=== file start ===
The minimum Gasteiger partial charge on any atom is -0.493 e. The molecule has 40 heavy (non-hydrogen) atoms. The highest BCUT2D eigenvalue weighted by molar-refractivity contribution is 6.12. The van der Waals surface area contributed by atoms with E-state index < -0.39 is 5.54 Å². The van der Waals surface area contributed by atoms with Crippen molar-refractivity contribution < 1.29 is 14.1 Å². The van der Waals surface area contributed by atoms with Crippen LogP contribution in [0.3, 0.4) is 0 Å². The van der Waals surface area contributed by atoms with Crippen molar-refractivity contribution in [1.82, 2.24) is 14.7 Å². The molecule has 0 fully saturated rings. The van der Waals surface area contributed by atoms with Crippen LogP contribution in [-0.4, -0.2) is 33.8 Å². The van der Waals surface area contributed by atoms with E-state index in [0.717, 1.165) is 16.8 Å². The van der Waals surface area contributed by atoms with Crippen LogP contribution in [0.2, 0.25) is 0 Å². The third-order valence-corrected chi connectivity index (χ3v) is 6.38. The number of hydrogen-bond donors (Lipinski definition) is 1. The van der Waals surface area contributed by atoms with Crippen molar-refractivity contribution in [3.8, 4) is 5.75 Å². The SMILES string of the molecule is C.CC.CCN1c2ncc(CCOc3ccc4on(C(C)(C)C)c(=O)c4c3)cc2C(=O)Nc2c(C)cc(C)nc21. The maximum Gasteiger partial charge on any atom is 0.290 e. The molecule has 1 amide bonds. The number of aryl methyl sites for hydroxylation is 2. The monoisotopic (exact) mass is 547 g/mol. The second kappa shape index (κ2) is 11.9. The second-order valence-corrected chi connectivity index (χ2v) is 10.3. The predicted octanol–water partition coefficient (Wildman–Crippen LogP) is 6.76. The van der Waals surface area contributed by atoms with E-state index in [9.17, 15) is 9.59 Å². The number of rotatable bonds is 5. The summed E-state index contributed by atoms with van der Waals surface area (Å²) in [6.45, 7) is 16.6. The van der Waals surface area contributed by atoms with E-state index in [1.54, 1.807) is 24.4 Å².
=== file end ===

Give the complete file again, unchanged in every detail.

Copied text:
The minimum Gasteiger partial charge on any atom is -0.493 e. The molecule has 40 heavy (non-hydrogen) atoms. The highest BCUT2D eigenvalue weighted by molar-refractivity contribution is 6.12. The van der Waals surface area contributed by atoms with E-state index < -0.39 is 5.54 Å². The van der Waals surface area contributed by atoms with Crippen molar-refractivity contribution < 1.29 is 14.1 Å². The van der Waals surface area contributed by atoms with Crippen LogP contribution in [0.3, 0.4) is 0 Å². The van der Waals surface area contributed by atoms with Crippen molar-refractivity contribution in [1.82, 2.24) is 14.7 Å². The molecule has 0 fully saturated rings. The van der Waals surface area contributed by atoms with Crippen LogP contribution in [-0.4, -0.2) is 33.8 Å². The van der Waals surface area contributed by atoms with E-state index in [0.717, 1.165) is 16.8 Å². The van der Waals surface area contributed by atoms with Crippen LogP contribution in [0.2, 0.25) is 0 Å². The third-order valence-corrected chi connectivity index (χ3v) is 6.38. The number of hydrogen-bond donors (Lipinski definition) is 1. The van der Waals surface area contributed by atoms with Crippen molar-refractivity contribution in [3.8, 4) is 5.75 Å². The SMILES string of the molecule is C.CC.CCN1c2ncc(CCOc3ccc4on(C(C)(C)C)c(=O)c4c3)cc2C(=O)Nc2c(C)cc(C)nc21. The maximum Gasteiger partial charge on any atom is 0.290 e. The molecule has 1 amide bonds. The number of aryl methyl sites for hydroxylation is 2. The monoisotopic (exact) mass is 547 g/mol. The second kappa shape index (κ2) is 11.9. The second-order valence-corrected chi connectivity index (χ2v) is 10.3. The predicted octanol–water partition coefficient (Wildman–Crippen LogP) is 6.76. The van der Waals surface area contributed by atoms with E-state index in [9.17, 15) is 9.59 Å². The number of rotatable bonds is 5. The summed E-state index contributed by atoms with van der Waals surface area (Å²) in [6.45, 7) is 16.6. The van der Waals surface area contributed by atoms with E-state index in [1.54, 1.807) is 24.4 Å².